In the space between the fog of war (confusion, peril and instant reflexes) and the edited news break (carefully scripted and produced filler between Viagra commercials), a young Marine hangs out to dry.
Maybe I should say he hangs crucified, although that particular metaphor these days isn't just politically incorrect, it's radioactive. But what I'm getting at, in this land of free speech and home of brave Marines, is my unequivocal belief that Marine X committed no "war crimes" in that fortified Fallujah mosque last week where he shot and killed a prone and wounded terrorist. He was just doing his job -- his hellishly dangerous job -- and thank God for him.
This is hardly the consensus view, at least not the one that is actually spoken out loud. And I don't mean just on Al Jazeera, where the NBC News "get" of the week -- a video sequence of the Marine in question shooting a wounded Fallujah fighter after shouting that the man was "faking" his incapacity -- has been airing at half-hour intervals as if it were the Lost Episodes of Abu Ghraib. "Enlightened" people everywhere are clucking -- but not over the heinous execution of CARE's Margaret Hassan, the mutilated bodies found on Fallujah's streets, the beheading chamber discovered by U.S. soldiers, the Taliban-like decrees threatening death for Fallujah women who don't "cover," or the bomb-making workshops seized before creating more craters of carnage. They emote over the death of a terrorist dedicated to all of the above.
Seeing may be believing, but a minute of video doesn't tell the whole story. And the whole story is not that an American soldier stormed a house of worship to shoot a pious Fallujah citizen in cold blood -- the "war crime" we are led to imagine has happened. The mosque served as a fort; the citizen was an apparently wounded, apparently dangerous combatant; and the Marine was fighting the urban war of his life.
Even so, Amnesty International is already tsk-tsk-ing that "this latest incident is just a further reminder that one cannot take it for granted that troops ... will strive to abide by the ... law," while the United Nations, naturally, has called for an investigation into alleged "abuses" by U.S. troops in Fallujah. (Anything to detract from the grostesqueries of the U.N. Oil-for-Food scandal.)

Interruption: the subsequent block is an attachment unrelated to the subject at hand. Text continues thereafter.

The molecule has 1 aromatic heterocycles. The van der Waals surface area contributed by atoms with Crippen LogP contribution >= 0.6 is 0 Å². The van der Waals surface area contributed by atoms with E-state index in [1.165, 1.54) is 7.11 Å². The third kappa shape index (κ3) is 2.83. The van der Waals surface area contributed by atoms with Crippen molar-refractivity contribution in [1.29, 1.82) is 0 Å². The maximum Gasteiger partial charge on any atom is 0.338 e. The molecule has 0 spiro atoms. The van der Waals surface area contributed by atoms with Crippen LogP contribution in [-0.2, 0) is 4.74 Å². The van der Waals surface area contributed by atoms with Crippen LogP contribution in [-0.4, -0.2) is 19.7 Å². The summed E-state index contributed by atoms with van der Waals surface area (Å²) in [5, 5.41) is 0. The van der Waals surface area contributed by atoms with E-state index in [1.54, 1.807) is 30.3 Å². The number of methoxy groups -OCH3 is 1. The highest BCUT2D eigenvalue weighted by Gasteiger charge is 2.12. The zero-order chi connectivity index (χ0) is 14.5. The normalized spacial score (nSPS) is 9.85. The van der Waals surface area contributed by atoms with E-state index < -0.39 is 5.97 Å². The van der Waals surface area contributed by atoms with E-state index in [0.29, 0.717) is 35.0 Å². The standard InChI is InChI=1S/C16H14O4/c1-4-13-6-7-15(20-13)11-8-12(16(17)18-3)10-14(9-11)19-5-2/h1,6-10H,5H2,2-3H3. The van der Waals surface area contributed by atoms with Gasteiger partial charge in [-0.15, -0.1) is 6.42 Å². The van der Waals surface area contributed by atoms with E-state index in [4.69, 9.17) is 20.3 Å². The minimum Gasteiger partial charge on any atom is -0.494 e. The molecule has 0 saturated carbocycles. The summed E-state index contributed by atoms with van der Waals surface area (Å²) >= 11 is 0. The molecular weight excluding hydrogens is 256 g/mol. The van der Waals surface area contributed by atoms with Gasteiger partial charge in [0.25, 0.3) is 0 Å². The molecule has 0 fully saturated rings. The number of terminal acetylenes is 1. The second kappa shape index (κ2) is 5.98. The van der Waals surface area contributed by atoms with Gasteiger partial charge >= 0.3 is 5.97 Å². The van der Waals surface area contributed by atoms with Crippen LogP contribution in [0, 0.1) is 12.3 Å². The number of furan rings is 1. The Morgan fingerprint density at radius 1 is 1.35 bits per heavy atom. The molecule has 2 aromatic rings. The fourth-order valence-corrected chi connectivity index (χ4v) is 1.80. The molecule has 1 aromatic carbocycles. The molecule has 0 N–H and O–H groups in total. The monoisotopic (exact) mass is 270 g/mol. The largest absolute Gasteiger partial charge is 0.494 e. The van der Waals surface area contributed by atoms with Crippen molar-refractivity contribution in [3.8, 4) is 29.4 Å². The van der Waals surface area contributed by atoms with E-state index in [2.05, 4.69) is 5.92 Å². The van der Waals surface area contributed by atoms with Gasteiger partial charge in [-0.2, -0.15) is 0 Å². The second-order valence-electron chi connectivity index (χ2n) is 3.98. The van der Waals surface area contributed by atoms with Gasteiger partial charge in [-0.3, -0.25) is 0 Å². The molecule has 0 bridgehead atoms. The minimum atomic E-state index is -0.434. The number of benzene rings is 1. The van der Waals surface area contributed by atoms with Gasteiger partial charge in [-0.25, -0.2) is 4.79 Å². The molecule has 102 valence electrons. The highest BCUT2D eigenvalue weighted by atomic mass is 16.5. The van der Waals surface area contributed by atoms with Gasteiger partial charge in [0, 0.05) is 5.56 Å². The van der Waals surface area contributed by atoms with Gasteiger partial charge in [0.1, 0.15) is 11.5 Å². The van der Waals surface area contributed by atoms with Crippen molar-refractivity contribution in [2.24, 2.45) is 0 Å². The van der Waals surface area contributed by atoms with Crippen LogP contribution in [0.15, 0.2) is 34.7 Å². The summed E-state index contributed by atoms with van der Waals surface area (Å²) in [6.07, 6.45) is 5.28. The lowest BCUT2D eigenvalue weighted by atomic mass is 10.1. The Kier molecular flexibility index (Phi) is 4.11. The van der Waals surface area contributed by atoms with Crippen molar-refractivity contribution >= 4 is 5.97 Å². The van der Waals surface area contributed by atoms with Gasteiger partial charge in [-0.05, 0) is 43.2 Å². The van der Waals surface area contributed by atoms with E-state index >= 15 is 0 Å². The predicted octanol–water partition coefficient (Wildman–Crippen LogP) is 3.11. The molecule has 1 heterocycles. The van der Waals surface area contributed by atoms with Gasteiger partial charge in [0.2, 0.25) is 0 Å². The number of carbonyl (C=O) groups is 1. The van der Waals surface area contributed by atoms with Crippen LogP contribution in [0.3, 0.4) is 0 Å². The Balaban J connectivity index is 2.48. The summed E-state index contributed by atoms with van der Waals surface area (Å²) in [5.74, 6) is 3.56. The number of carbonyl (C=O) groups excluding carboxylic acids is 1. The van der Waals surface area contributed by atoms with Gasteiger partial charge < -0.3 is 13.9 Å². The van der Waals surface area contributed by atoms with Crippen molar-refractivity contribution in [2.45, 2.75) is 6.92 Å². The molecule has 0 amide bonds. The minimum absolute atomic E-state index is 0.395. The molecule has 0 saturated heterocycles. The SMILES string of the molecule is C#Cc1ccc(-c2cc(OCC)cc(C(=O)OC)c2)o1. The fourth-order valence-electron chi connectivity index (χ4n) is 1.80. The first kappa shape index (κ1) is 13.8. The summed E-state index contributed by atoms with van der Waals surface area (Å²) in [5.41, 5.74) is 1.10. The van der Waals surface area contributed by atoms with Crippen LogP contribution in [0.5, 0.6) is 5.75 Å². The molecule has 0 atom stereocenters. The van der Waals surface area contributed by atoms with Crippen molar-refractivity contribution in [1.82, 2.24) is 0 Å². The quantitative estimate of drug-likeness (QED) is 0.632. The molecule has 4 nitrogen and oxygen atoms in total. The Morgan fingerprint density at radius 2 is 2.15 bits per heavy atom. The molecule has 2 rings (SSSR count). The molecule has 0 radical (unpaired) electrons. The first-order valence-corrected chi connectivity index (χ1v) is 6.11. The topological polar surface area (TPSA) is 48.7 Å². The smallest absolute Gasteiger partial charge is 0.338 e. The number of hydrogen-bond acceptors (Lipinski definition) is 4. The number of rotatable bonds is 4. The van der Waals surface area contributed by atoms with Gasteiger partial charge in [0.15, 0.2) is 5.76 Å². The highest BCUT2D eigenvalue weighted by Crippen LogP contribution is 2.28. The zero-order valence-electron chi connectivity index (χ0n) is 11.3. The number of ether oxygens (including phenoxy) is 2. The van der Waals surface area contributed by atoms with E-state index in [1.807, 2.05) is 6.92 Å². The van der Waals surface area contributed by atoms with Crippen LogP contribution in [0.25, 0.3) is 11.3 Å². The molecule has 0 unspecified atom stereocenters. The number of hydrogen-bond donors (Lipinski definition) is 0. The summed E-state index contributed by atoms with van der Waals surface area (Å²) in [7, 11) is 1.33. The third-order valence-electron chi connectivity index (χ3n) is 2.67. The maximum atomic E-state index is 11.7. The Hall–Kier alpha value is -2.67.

Meanwhile, Army Gen. George W. Casey Jr., U.S. military commander in Iraq, has too quickly conceded that the shooting was a "tragic incident," while U.S. Ambassador to Iraq John Negroponte makes it sound as if the Marine now under military investigation is practically guaranteed a stretch of busting rocks at Fort Leavenworth: "The important point is that the individual in question will be dealt with," he said. "But I don't think that (the incident) in any way is a reflection on the quality and caliber of absolutely fine young servicemen" blah, blah, blah.
Frankly, I think it is. But that's a good thing. In other words, I have heard nothing, nada, zilch that indicates this Marine was doing anything besides trying to preserve life and limb in his unit while fighting to wrest control of Fallujah for liberated Iraq.
"In a combat infantry soldier's training, he is always taught that his enemy is at his most dangerous when he is severely wounded," commented Charles Heyman, a senior analyst with Jane's Consultancy Group in Britain. And the jihadist enemy we find in Iraq -- comrade in both faith and arms with the terrorists of Beslan, Bali, Jerusalem, Madrid and Manhattan -- are even more dangerous wounded than others.
Some are rigged with suicide-belts to detonate in extremis. Booby-trapped corpses -- a Judeo-Christian taboo Muslim jihadists overcome, I suspect, in their perverse belief that killing infidels on Earth earns them virgins in paradise -- are a common hazard in hotspots.
Even one of our beheaded hostages in June, poor devil, was packed with explosives designed to detonate at an American soldier's touch. Who, among the global millions who have watched NBC's videotaped-shooting, realizes that a comrade of the Marine in question was killed by a booby-trapped corpse the day before? That same corpse-bomb wounded five others in the unit.
And who, among those same millions, realize that even as Marine X, NBC's global antihero, was shooting the enemy he suspected was playing possum, just a block away, another explosive-rigged corpse was killing another young Marine?
In that split second of fear and indecision, our guy made the right call. Think about it during the long, luxurious minutes of the next commercial break.